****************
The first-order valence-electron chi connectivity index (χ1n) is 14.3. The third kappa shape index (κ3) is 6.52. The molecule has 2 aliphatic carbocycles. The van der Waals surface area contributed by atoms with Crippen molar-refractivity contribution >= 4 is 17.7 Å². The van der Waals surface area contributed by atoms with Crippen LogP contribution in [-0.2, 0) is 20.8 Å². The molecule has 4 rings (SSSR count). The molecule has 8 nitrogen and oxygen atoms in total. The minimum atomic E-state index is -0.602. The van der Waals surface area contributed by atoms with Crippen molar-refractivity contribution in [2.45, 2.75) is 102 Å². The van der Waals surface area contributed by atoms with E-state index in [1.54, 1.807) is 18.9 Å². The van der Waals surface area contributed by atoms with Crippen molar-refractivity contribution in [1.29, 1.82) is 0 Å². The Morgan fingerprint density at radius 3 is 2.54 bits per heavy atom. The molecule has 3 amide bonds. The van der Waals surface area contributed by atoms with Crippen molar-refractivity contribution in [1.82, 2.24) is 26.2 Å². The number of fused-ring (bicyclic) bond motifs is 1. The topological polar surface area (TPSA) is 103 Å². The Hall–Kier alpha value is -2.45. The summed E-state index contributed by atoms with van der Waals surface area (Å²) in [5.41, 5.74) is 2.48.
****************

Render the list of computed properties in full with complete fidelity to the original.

The first-order valence-electron chi connectivity index (χ1n) is 14.3. The third kappa shape index (κ3) is 6.52. The molecule has 2 aliphatic carbocycles. The van der Waals surface area contributed by atoms with Crippen molar-refractivity contribution >= 4 is 17.7 Å². The van der Waals surface area contributed by atoms with Crippen LogP contribution in [-0.2, 0) is 20.8 Å². The molecule has 4 rings (SSSR count). The molecule has 8 nitrogen and oxygen atoms in total. The minimum atomic E-state index is -0.602. The van der Waals surface area contributed by atoms with Crippen molar-refractivity contribution in [2.45, 2.75) is 102 Å². The van der Waals surface area contributed by atoms with E-state index in [1.54, 1.807) is 18.9 Å². The van der Waals surface area contributed by atoms with Crippen molar-refractivity contribution in [1.29, 1.82) is 0 Å². The Morgan fingerprint density at radius 3 is 2.54 bits per heavy atom. The molecule has 3 amide bonds. The van der Waals surface area contributed by atoms with Crippen molar-refractivity contribution in [1.82, 2.24) is 26.2 Å². The number of fused-ring (bicyclic) bond motifs is 1. The topological polar surface area (TPSA) is 103 Å². The Hall–Kier alpha value is -2.45. The summed E-state index contributed by atoms with van der Waals surface area (Å²) in [5.41, 5.74) is 2.48.